Friday, September 16, 2011

5 Important Interior Design Principles

Interior design is an art just like painting, sculpture, or graphic design. The canvas is the house itself. This is a very immediate art that affects the people who live in the house in direct ways. There are thus some general principles that people undertaking this art should keep in mind. These will help you decorate your house like a professional and understand the underlying reasons for making certain esthetic decisions.
harmony in interior design


Holism and Harmony
The house needs to be thought of as a totality so that all of the rooms and the design elements in those rooms work together. Of course the rooms should not all look the same, but some kind of stylistic or esthetic continuity should be found throughout the house. This may be on the level or color, form, or style. For instance, you might use modern furniture that has a certain look, such as glassy and cool or bright and psychedelic in many different rooms. Or you might choose three of four colors and use them in many rooms. You might also try to incorporate circles and triangular forms into a number of different spaces. In whatever way works for you, try to find a common thread and experiment with the many different ways this can work.

contrast in interior designRhythm
Rhythm has a number of interesting sub principles to it. The most important part of rhythm is repetition. Just as a heartbeat or the beats in music repeat, so do visual elements in interior design when they are used rhythmically. They repeat through space while music repeats in time. Repetition can be done with anything – form, color, line, pattern, even size. If they recur in some way through the room’s space, there is a rhythm going on.

Another principle here is progression. Progression is an alteration of the recurring elements as they repeat. Some examples here might be varying color, shape, or size to some degree for each occurrence of the design element.

Contrast is another rhythm principle. Contrasting colors (such as red and green) or forms (a square and circle for instance) can be placed next to each other to enliven a space and keep it from becoming too expected and predictable. This is a point in the rhythmic progression where a jump occurs to a contrasting quality. It should be used sparingly or the look of the design can become too incongruous.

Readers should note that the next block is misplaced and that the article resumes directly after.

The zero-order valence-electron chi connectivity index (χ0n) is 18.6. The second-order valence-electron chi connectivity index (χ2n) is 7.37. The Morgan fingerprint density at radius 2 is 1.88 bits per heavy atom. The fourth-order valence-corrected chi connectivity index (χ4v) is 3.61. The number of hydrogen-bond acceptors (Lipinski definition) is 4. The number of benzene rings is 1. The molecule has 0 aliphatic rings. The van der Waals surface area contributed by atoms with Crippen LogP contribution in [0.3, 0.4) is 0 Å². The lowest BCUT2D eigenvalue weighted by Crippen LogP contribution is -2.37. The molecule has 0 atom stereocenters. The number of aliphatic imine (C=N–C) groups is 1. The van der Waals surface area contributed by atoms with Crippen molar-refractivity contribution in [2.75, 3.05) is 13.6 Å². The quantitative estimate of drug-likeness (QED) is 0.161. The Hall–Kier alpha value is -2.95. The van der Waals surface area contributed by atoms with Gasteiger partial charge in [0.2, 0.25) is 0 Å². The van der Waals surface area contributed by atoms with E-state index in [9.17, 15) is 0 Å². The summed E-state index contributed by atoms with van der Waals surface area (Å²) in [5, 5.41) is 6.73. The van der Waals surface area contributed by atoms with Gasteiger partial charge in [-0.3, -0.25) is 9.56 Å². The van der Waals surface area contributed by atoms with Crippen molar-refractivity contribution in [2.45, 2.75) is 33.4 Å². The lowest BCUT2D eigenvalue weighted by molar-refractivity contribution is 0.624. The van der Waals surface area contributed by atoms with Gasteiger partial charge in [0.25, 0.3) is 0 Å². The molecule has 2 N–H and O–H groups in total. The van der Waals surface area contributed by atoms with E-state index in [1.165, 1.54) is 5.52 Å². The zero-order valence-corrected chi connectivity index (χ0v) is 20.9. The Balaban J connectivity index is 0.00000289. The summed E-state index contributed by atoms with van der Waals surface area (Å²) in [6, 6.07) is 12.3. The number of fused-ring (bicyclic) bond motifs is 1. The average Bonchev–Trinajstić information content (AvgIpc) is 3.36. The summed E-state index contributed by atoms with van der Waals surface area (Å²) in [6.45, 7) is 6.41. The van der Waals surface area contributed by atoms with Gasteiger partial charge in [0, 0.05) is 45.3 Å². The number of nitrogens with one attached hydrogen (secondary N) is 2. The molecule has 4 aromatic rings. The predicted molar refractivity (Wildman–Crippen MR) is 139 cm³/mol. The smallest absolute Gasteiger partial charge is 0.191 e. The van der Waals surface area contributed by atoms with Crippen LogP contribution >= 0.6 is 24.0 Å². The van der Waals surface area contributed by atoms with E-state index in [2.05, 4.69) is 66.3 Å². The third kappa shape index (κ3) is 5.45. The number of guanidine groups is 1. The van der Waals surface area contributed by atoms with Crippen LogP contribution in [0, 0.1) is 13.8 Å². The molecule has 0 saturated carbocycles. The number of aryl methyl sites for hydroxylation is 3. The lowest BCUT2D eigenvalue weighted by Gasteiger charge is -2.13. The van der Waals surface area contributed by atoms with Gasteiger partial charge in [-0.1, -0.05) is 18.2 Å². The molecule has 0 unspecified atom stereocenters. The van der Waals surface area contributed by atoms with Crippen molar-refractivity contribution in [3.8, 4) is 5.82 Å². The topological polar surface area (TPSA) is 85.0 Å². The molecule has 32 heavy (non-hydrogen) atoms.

Balance
Balance refers to the even distribution of design elements in a room. Balance can be symmetrical, asymmetrical, or radial. Symmetrical balance occurs when objects are placed in the same positions on both sides of a room. This may look somewhat dated and used to be more popular than it is today, though it still could potentially be used to good effect.

balance in interior designAsymmetrical balance is a looser sort of balance in which objects, be they modern furniture, novel floor coverings like a sheepskin rug, or a lamp, are related to each other in some sort of complementary fashion. Part of this is simple distribution – they should be more or less evenly distributed throughout the room so that there aren’t large gaps except for walking spaces and so on. But other than this it is a hard quality to define, though someone generally recognizes it when they see it.

Finally, radial symmetry refers to an arrangement in a circular way around a center point of some sort. This center point might be, for instance, a bed in a bedroom, or a coffee table in a living room.

Focal Point
Speaking of central points, that is another interior design principle. This is simply something that provides focus and interest to the room – the featured item as it were. This might be something like a fire place or a central table, but it could also be a piece of artwork or the sheepskin rug mentioned above. There need not be only one focal point in a room. In fact there will often be a number of focal points in a room.

This principle works with the balance principle and the rhythmic principle. There may, for instance, be a rhythmic progression of some kind leading up to a focal point of some sort. And there should be a balanced placement of focal points in the room so that one does not call too much attention to a certain area of the room.

These principles can be applied to good effect as you go about your interior decoration project. These are not the only important principles, but they are some of the more important ones in doing effective interior design. Experiment with them and see how they work for the d├ęcor in your house or apartment.

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